Company embraces technology to increase production velocity and quality.
While lasers are not the answer for every application, they can provide flexibility, efficient material use and a repeatable, controlled process. In the past, material considerations had to be taken into account as laser cutting became less effective when material thickness increased. Material type was also an issue 21 years ago when Budget Sheet Metal Engineering was established but with the advancement in laser cutting technology these considerations are not such an issue anymore all because one of the major developments in the industry has been the introduction of the fibre laser cutting process.
Not long after being introduced fibre lasers were cutting at speeds not seen or heard of in CO2 cutting, especially in the thinner gauge material. Speeds were similar as the material increased in thickness, but edge quality deteriorated. This has now changed.
But when today’s fibre laser, so-called because the laser is created by diodes and the beam that is transferred via a fibre-optic cable, where the combination process takes place and then is delivered to the cutting head by another fibre-optic cable similar to the one used for data transfer, gets going with cutting thin gauges, it needs to be constantly fed by a high-quality beam.
Budget Sheet Metal Engineering have recently converted from CO2 laser cutting to fibre laser cutting and invested in a new Amada Ensis 3015 AJ 6kW fibre laser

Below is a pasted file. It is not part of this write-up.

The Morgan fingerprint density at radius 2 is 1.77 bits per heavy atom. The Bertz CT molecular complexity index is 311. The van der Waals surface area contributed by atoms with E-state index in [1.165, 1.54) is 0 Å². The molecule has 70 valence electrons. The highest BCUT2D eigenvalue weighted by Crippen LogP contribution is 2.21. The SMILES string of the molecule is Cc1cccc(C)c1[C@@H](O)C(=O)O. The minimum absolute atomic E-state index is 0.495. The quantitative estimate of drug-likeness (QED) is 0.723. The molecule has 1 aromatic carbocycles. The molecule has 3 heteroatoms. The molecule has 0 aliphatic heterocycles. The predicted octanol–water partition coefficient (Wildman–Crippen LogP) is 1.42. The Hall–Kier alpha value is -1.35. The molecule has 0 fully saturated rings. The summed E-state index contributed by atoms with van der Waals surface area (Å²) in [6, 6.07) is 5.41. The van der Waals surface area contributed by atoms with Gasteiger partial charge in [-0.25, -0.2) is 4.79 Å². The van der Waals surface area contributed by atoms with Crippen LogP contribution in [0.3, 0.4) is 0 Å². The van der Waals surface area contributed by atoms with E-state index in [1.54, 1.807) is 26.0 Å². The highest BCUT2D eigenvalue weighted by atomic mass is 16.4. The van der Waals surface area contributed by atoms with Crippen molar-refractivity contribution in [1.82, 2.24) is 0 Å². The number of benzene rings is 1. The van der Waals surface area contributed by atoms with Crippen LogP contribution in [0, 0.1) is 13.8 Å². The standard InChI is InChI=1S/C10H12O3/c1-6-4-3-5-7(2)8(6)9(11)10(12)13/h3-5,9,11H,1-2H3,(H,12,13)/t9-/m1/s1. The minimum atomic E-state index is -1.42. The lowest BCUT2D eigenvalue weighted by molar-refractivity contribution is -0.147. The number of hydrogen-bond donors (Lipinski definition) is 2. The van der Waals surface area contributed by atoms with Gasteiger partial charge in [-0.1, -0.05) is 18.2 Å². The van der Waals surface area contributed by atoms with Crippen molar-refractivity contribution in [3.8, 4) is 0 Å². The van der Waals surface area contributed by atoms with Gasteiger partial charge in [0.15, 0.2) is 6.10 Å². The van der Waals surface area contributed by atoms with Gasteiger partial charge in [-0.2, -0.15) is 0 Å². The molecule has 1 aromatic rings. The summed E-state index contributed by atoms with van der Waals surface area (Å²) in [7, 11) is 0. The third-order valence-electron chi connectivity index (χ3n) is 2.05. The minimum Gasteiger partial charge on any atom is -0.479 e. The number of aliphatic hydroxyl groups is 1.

“We needed the speed of the fibre laser to make more products economically. Our 20-year-old CO2 laser could not keep up with the demand needed on sheet metal, and its economic efficiency was limited. We needed a change and the fibre laser was the answer,” explained Sietse Walma van der Molen, Production Director at Budget Sheet Metal Engineering.
“The fibre laser changed the laser cutting game, not just for its speed but for its wavelength. The CO2 laser beam’s 10.6 micron wavelength had decades of success since the birth of the laser cutting industry, but when it came to non-ferrous material, optical reflectivity reared its ugly head. This complicated laser cutting of non-ferrous material in a big way. Copper and brass cutting with a CO2 laser was (and still is) rare, though some tenacious fabricators accomplished the feat with great difficulty.”
New Amada Ensis 3015 AJ 6kW fibre laser
To prepare for the fibre laser’s arrival, Budget Sheet Metal Engineering rearranged virtually its entire fabrication shop. “We moved our two Yaskawa Motoman robots that include a manipulator and SKS power joint robotic welding equipment for tack and welding operations into a nearby building. That freed up room for us to move our Amada press brakes into a uniform but production and flow orientated line. This in turn freed up space and allowed for better positioning for our new Amada Ensis 3015 AJ 6kW fibre laser.”